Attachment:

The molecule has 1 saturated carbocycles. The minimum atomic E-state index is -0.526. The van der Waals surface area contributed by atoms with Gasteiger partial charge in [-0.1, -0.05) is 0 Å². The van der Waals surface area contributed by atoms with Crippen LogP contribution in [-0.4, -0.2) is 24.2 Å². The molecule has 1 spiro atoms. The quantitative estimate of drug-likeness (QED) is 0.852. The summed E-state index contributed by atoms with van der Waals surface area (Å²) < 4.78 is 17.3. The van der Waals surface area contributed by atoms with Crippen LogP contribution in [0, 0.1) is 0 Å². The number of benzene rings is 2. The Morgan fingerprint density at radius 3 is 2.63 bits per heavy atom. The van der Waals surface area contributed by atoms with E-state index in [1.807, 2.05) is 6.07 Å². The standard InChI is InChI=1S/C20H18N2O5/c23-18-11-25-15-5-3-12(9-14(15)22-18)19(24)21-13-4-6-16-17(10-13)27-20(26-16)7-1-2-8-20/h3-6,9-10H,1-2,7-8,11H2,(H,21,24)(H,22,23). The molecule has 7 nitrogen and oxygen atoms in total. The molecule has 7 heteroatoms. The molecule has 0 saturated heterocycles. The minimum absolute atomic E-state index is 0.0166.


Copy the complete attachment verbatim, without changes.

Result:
The molecule has 1 saturated carbocycles. The minimum atomic E-state index is -0.526. The van der Waals surface area contributed by atoms with Gasteiger partial charge in [-0.1, -0.05) is 0 Å². The van der Waals surface area contributed by atoms with Crippen LogP contribution in [-0.4, -0.2) is 24.2 Å². The molecule has 1 spiro atoms. The quantitative estimate of drug-likeness (QED) is 0.852. The summed E-state index contributed by atoms with van der Waals surface area (Å²) < 4.78 is 17.3. The van der Waals surface area contributed by atoms with Crippen LogP contribution in [0, 0.1) is 0 Å². The number of benzene rings is 2. The Morgan fingerprint density at radius 3 is 2.63 bits per heavy atom. The van der Waals surface area contributed by atoms with E-state index in [1.807, 2.05) is 6.07 Å². The standard InChI is InChI=1S/C20H18N2O5/c23-18-11-25-15-5-3-12(9-14(15)22-18)19(24)21-13-4-6-16-17(10-13)27-20(26-16)7-1-2-8-20/h3-6,9-10H,1-2,7-8,11H2,(H,21,24)(H,22,23). The molecule has 7 nitrogen and oxygen atoms in total. The molecule has 7 heteroatoms. The molecule has 0 saturated heterocycles. The minimum absolute atomic E-state index is 0.0166.